Quantum, made easy
Live probabilty results
Edit the code above and watch the probabilty results update in realtime.
Free and open-source
What does coding a quantum circuit look like? Let’s recreate the above Bell state using three separate circuit authoring styles to demonstrate Q’s flexibility. For each of the three examples we’ll create a circuit that uses 2 qubit registers for 2 moments of time. We’ll place a Hadamardgate at moment 1 on register 1. Then we'll place a Controlled-Not gate at moment 2 , with its control component on register 1 and its target component on register 2. 1. Text as input
Q’s text-as-inputfeature directly converts your text into a functioning quantum circuit. Just type your operations out as if creating a text-only circuit diagram (using “I” for identity gates in the spots where no operations occur) and enclose your text block in backticks (instead of quotation marks). Note that parentheses are not required to invoke the function call when using backticks.Q ` H X # 0 I X # 1 `
Folks coming to Q from Python-based quantum suites may find this syntax more familiar. Here thefunction expects the number of qubit registers to use, followed by the number of moments to use. Afterward, each single-letter quantum gate label is also a function name. For these functions the first argument is a moment index and the second is a qubit register index or array of qubit register indices.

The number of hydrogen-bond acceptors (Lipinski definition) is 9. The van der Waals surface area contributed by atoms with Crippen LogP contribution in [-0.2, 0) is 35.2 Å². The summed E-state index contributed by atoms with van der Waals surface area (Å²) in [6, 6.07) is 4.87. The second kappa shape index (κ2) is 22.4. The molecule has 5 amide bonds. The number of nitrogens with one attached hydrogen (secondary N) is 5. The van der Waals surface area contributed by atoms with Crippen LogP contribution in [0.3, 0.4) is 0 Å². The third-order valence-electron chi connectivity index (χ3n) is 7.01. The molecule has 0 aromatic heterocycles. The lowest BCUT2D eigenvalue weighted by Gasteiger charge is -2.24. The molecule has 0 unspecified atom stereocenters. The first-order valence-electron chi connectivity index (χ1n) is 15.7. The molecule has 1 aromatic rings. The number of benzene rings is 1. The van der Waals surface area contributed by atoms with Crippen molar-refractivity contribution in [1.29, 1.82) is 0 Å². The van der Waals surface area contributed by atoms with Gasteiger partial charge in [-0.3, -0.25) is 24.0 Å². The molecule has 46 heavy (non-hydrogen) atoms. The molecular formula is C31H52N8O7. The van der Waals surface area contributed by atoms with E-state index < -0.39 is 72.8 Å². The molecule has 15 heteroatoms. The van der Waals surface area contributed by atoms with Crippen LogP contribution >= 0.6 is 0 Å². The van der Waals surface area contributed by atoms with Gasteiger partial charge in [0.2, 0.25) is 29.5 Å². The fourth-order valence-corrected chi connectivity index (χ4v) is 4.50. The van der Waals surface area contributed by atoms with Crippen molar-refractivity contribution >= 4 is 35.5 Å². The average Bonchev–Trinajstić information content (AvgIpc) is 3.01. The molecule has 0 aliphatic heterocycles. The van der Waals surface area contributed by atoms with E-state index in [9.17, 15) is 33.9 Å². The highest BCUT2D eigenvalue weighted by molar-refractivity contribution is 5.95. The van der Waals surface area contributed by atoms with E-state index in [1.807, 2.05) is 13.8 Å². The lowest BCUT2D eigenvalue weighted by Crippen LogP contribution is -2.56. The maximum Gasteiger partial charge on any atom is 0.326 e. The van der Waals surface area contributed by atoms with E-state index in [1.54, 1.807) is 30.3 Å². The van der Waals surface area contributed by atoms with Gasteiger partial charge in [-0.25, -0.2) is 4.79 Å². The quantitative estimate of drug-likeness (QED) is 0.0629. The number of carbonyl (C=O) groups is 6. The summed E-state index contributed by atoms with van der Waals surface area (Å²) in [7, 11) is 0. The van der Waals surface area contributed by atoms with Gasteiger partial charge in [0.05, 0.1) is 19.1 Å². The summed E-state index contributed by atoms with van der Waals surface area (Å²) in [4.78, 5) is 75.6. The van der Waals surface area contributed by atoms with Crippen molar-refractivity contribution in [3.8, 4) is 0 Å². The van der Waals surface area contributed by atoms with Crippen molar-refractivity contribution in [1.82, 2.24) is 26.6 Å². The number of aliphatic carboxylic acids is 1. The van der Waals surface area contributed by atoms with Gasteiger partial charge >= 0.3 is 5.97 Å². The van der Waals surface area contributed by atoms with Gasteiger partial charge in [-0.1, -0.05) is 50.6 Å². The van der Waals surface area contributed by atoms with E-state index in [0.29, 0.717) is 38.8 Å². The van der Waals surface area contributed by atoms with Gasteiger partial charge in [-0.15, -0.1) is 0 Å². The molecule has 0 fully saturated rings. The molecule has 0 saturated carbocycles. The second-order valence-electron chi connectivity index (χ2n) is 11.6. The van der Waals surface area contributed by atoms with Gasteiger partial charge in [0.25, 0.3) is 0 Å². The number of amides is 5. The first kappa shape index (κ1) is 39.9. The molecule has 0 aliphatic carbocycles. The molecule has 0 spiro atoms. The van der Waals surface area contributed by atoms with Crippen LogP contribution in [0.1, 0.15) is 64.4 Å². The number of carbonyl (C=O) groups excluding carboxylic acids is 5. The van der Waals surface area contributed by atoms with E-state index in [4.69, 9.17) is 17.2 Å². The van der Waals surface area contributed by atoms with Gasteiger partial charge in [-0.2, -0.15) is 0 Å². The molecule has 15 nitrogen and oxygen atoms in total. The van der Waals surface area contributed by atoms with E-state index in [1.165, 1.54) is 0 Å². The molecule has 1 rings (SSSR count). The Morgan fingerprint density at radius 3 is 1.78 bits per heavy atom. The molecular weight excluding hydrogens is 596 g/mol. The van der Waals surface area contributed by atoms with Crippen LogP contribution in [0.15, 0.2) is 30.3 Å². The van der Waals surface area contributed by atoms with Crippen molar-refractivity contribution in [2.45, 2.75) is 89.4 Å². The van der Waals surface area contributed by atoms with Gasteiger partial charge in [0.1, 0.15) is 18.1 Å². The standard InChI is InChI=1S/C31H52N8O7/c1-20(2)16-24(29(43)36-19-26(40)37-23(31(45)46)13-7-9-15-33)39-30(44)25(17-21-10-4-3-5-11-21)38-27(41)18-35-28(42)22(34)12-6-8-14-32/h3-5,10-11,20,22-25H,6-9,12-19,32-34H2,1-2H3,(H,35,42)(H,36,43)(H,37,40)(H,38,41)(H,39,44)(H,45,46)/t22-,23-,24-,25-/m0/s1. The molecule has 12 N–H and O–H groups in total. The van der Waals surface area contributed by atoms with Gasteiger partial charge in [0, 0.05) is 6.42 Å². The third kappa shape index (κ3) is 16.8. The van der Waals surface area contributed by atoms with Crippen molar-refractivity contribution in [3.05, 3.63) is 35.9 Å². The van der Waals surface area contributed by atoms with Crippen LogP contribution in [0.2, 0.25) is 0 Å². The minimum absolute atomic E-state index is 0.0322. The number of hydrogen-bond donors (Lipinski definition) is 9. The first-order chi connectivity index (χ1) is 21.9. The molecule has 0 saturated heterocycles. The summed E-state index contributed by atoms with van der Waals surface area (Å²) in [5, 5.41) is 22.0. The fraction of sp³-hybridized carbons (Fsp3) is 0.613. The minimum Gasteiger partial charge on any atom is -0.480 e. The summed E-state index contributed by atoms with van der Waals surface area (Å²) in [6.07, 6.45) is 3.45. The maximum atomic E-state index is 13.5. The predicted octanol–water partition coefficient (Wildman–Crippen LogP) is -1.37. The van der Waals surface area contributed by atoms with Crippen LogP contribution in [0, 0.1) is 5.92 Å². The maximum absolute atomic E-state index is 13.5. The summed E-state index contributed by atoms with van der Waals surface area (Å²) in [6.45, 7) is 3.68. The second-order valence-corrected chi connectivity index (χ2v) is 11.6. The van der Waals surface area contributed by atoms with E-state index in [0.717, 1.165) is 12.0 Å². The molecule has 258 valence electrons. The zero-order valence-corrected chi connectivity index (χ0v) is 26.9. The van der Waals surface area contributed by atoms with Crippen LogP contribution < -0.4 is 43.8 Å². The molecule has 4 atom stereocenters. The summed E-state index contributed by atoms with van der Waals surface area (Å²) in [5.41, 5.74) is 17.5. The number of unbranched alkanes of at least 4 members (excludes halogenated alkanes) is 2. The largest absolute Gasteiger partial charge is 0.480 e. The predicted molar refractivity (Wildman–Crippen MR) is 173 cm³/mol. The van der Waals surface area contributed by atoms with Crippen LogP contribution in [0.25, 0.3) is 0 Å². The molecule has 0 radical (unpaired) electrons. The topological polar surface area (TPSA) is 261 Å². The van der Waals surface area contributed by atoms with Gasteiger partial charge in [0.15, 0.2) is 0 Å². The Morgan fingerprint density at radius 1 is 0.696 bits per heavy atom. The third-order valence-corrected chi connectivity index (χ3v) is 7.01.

QQ (2, 2) .h (1, 1) .x (2, [ 1, 2 ])
3. Verbose for clarity
Under the hood, Q is making more verbose declarations. You can also make direct declarations like so. (And
What are those dollar signs about?)new Q . Circuit (2, 2) . set $ ( Q . Gate . HADAMARD , 1, 1) . set $ ( Q . Gate . PAULI_X , 2, [ 1, 2 ])
There are many ways to build a quantum circuit with Q. What feels right for you? To learn more about Q’s text syntaxand other convenience tricks, see “Writing quantum circuits.” ”
Clear, legible output
Whether you use Q’s drag-and-drop circuit editor interface, text syntax , Python-inspired syntax, or prefer to type out every set $ command yourself, Q makes inspecting and evaluating your circuits easy.
Let’s add two commands which could directly follow any of the three examples above. Hey — deciding what to name a circuit can sometimes be difficult, so we’ll let Q choose a random name for us. Then we’ll generate an outcome probabilities report. Just add the following two lines to any of the above examples:. setName $ ( Q) . getRandomName $ ) . evaluate $ ()
And that combination will yield something like the following:
Q plays well with everyone. Export your circuits as plain text , ASCII diagrams , interactive graphic-user-interfaces , LaTeX code , and more! Visit the Q playground to experiment with converting circuits between various formats. As always, new features are in the works. Join our project on GitHuband help us build bridges to everywhere.
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